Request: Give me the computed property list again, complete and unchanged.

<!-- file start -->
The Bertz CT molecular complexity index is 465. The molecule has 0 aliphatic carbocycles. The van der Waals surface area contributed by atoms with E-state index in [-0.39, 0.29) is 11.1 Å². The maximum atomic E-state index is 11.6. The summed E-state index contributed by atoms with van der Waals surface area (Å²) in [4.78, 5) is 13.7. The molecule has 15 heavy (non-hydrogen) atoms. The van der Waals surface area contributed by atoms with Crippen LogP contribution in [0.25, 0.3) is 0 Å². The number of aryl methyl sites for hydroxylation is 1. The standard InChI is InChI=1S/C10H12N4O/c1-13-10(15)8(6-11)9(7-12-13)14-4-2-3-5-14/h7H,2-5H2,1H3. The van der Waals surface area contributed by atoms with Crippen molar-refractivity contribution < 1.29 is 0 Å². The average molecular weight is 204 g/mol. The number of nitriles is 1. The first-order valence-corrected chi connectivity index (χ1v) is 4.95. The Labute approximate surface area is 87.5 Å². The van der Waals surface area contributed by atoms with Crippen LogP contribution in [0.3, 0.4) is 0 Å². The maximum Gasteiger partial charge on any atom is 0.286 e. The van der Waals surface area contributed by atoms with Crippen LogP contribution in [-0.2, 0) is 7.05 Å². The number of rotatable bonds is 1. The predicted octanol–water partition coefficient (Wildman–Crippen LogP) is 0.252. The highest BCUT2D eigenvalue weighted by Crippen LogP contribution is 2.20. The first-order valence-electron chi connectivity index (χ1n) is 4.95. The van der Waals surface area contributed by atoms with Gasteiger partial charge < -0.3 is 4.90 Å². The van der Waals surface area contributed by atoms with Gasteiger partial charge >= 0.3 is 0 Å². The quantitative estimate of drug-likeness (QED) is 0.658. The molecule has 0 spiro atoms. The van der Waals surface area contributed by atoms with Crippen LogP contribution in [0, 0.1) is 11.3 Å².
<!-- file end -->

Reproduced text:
The Bertz CT molecular complexity index is 465. The molecule has 0 aliphatic carbocycles. The van der Waals surface area contributed by atoms with E-state index in [-0.39, 0.29) is 11.1 Å². The maximum atomic E-state index is 11.6. The summed E-state index contributed by atoms with van der Waals surface area (Å²) in [4.78, 5) is 13.7. The molecule has 15 heavy (non-hydrogen) atoms. The van der Waals surface area contributed by atoms with Crippen LogP contribution in [0.25, 0.3) is 0 Å². The number of aryl methyl sites for hydroxylation is 1. The standard InChI is InChI=1S/C10H12N4O/c1-13-10(15)8(6-11)9(7-12-13)14-4-2-3-5-14/h7H,2-5H2,1H3. The van der Waals surface area contributed by atoms with Crippen molar-refractivity contribution < 1.29 is 0 Å². The average molecular weight is 204 g/mol. The number of nitriles is 1. The first-order valence-corrected chi connectivity index (χ1v) is 4.95. The Labute approximate surface area is 87.5 Å². The van der Waals surface area contributed by atoms with Crippen LogP contribution in [0.3, 0.4) is 0 Å². The maximum Gasteiger partial charge on any atom is 0.286 e. The van der Waals surface area contributed by atoms with Crippen LogP contribution in [-0.2, 0) is 7.05 Å². The number of rotatable bonds is 1. The predicted octanol–water partition coefficient (Wildman–Crippen LogP) is 0.252. The highest BCUT2D eigenvalue weighted by Crippen LogP contribution is 2.20. The first-order valence-electron chi connectivity index (χ1n) is 4.95. The van der Waals surface area contributed by atoms with Gasteiger partial charge < -0.3 is 4.90 Å². The van der Waals surface area contributed by atoms with Gasteiger partial charge >= 0.3 is 0 Å². The quantitative estimate of drug-likeness (QED) is 0.658. The molecule has 0 spiro atoms. The van der Waals surface area contributed by atoms with Crippen LogP contribution in [0, 0.1) is 11.3 Å².